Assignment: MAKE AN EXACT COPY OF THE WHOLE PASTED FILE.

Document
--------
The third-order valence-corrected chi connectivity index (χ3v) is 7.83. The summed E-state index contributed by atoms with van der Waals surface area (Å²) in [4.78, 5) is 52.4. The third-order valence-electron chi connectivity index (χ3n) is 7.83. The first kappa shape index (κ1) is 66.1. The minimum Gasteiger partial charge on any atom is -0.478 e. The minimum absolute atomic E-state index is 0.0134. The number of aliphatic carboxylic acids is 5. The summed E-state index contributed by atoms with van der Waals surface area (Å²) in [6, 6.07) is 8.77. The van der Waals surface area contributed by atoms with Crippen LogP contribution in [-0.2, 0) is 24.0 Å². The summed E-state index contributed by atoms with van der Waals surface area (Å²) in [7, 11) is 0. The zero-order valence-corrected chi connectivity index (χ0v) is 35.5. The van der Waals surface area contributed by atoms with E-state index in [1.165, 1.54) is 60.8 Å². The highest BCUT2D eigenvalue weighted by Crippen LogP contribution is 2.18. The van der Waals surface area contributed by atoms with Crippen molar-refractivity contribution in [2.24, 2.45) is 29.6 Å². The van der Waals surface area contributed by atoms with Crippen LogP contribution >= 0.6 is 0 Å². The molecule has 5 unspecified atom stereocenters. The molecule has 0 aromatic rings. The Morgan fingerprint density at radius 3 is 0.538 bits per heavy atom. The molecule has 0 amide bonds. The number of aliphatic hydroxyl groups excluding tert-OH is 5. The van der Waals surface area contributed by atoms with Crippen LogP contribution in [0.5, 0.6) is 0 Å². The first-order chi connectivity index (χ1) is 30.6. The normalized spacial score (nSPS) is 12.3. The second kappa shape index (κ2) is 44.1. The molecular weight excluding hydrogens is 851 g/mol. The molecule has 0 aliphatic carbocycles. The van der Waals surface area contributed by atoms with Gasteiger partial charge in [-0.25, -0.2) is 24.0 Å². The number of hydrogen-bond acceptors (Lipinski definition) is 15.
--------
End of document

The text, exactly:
The third-order valence-corrected chi connectivity index (χ3v) is 7.83. The summed E-state index contributed by atoms with van der Waals surface area (Å²) in [4.78, 5) is 52.4. The third-order valence-electron chi connectivity index (χ3n) is 7.83. The first kappa shape index (κ1) is 66.1. The minimum Gasteiger partial charge on any atom is -0.478 e. The minimum absolute atomic E-state index is 0.0134. The number of aliphatic carboxylic acids is 5. The summed E-state index contributed by atoms with van der Waals surface area (Å²) in [6, 6.07) is 8.77. The van der Waals surface area contributed by atoms with Crippen LogP contribution in [-0.2, 0) is 24.0 Å². The summed E-state index contributed by atoms with van der Waals surface area (Å²) in [7, 11) is 0. The zero-order valence-corrected chi connectivity index (χ0v) is 35.5. The van der Waals surface area contributed by atoms with E-state index in [1.165, 1.54) is 60.8 Å². The highest BCUT2D eigenvalue weighted by Crippen LogP contribution is 2.18. The van der Waals surface area contributed by atoms with Crippen molar-refractivity contribution in [2.24, 2.45) is 29.6 Å². The van der Waals surface area contributed by atoms with Crippen LogP contribution >= 0.6 is 0 Å². The molecule has 5 unspecified atom stereocenters. The molecule has 0 aromatic rings. The Morgan fingerprint density at radius 3 is 0.538 bits per heavy atom. The molecule has 0 amide bonds. The number of aliphatic hydroxyl groups excluding tert-OH is 5. The van der Waals surface area contributed by atoms with Crippen LogP contribution in [0.5, 0.6) is 0 Å². The first-order chi connectivity index (χ1) is 30.6. The normalized spacial score (nSPS) is 12.3. The second kappa shape index (κ2) is 44.1. The molecular weight excluding hydrogens is 851 g/mol. The molecule has 0 aliphatic carbocycles. The van der Waals surface area contributed by atoms with Gasteiger partial charge in [-0.25, -0.2) is 24.0 Å². The number of hydrogen-bond acceptors (Lipinski definition) is 15.